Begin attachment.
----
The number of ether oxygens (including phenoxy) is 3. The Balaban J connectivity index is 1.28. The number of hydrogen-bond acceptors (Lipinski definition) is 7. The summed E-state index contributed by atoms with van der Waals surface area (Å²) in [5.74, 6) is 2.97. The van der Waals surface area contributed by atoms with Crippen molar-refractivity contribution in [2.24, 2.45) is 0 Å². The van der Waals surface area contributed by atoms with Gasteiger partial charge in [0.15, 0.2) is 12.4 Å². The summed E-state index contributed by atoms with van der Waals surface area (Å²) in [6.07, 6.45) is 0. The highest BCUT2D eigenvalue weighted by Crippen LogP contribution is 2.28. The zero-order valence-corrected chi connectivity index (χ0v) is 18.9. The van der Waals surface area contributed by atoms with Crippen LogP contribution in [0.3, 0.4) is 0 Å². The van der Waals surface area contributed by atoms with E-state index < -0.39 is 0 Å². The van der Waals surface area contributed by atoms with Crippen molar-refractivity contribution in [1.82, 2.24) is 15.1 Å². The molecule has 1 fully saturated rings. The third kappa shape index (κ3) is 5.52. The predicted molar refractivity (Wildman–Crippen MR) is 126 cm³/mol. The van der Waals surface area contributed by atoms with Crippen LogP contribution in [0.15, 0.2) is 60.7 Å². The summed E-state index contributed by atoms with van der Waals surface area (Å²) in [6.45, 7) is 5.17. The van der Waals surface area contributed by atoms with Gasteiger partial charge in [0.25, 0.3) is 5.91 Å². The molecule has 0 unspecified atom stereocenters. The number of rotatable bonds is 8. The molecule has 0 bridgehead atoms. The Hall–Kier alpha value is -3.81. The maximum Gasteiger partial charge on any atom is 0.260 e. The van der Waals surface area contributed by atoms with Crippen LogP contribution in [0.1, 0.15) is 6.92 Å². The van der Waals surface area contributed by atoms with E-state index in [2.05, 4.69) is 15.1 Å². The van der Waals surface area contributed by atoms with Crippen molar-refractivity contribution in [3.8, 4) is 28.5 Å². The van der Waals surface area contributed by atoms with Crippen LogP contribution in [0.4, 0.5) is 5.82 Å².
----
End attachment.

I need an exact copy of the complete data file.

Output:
The number of ether oxygens (including phenoxy) is 3. The Balaban J connectivity index is 1.28. The number of hydrogen-bond acceptors (Lipinski definition) is 7. The summed E-state index contributed by atoms with van der Waals surface area (Å²) in [5.74, 6) is 2.97. The van der Waals surface area contributed by atoms with Crippen molar-refractivity contribution in [2.24, 2.45) is 0 Å². The van der Waals surface area contributed by atoms with Gasteiger partial charge in [0.15, 0.2) is 12.4 Å². The summed E-state index contributed by atoms with van der Waals surface area (Å²) in [6.07, 6.45) is 0. The highest BCUT2D eigenvalue weighted by Crippen LogP contribution is 2.28. The zero-order valence-corrected chi connectivity index (χ0v) is 18.9. The van der Waals surface area contributed by atoms with Crippen LogP contribution in [0.3, 0.4) is 0 Å². The van der Waals surface area contributed by atoms with E-state index < -0.39 is 0 Å². The van der Waals surface area contributed by atoms with Crippen molar-refractivity contribution in [1.82, 2.24) is 15.1 Å². The molecule has 1 fully saturated rings. The third kappa shape index (κ3) is 5.52. The predicted molar refractivity (Wildman–Crippen MR) is 126 cm³/mol. The van der Waals surface area contributed by atoms with Crippen LogP contribution in [0.15, 0.2) is 60.7 Å². The summed E-state index contributed by atoms with van der Waals surface area (Å²) in [6.45, 7) is 5.17. The van der Waals surface area contributed by atoms with Gasteiger partial charge in [0.25, 0.3) is 5.91 Å². The molecule has 0 unspecified atom stereocenters. The number of rotatable bonds is 8. The molecule has 0 bridgehead atoms. The Hall–Kier alpha value is -3.81. The maximum Gasteiger partial charge on any atom is 0.260 e. The van der Waals surface area contributed by atoms with Crippen LogP contribution in [0.1, 0.15) is 6.92 Å². The van der Waals surface area contributed by atoms with E-state index in [2.05, 4.69) is 15.1 Å². The van der Waals surface area contributed by atoms with Crippen molar-refractivity contribution in [3.8, 4) is 28.5 Å². The van der Waals surface area contributed by atoms with Crippen LogP contribution in [0.4, 0.5) is 5.82 Å².